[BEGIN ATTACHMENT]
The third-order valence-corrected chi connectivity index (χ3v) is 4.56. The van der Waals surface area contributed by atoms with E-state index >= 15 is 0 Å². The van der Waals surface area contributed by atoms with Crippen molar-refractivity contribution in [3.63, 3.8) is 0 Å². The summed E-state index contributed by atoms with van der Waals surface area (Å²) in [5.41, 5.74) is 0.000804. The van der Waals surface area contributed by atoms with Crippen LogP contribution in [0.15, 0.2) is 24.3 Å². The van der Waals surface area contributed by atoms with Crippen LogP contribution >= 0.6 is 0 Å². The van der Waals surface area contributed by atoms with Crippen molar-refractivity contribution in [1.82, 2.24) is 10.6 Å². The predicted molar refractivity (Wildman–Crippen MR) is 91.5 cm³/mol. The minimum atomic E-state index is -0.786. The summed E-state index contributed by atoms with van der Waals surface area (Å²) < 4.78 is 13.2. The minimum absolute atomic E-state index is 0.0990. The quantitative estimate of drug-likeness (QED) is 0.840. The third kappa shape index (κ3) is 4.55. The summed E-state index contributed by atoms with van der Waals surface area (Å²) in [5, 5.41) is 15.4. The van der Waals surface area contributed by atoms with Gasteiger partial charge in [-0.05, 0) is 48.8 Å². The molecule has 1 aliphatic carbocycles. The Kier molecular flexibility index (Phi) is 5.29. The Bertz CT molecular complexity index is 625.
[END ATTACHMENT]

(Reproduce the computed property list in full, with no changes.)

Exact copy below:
The third-order valence-corrected chi connectivity index (χ3v) is 4.56. The van der Waals surface area contributed by atoms with E-state index >= 15 is 0 Å². The van der Waals surface area contributed by atoms with Crippen molar-refractivity contribution in [3.63, 3.8) is 0 Å². The summed E-state index contributed by atoms with van der Waals surface area (Å²) in [5.41, 5.74) is 0.000804. The van der Waals surface area contributed by atoms with Crippen LogP contribution in [0.15, 0.2) is 24.3 Å². The van der Waals surface area contributed by atoms with Crippen LogP contribution >= 0.6 is 0 Å². The van der Waals surface area contributed by atoms with Crippen molar-refractivity contribution in [1.82, 2.24) is 10.6 Å². The predicted molar refractivity (Wildman–Crippen MR) is 91.5 cm³/mol. The minimum atomic E-state index is -0.786. The summed E-state index contributed by atoms with van der Waals surface area (Å²) < 4.78 is 13.2. The minimum absolute atomic E-state index is 0.0990. The quantitative estimate of drug-likeness (QED) is 0.840. The third kappa shape index (κ3) is 4.55. The summed E-state index contributed by atoms with van der Waals surface area (Å²) in [5, 5.41) is 15.4. The van der Waals surface area contributed by atoms with Gasteiger partial charge in [-0.05, 0) is 48.8 Å². The molecule has 1 aliphatic carbocycles. The Kier molecular flexibility index (Phi) is 5.29. The Bertz CT molecular complexity index is 625.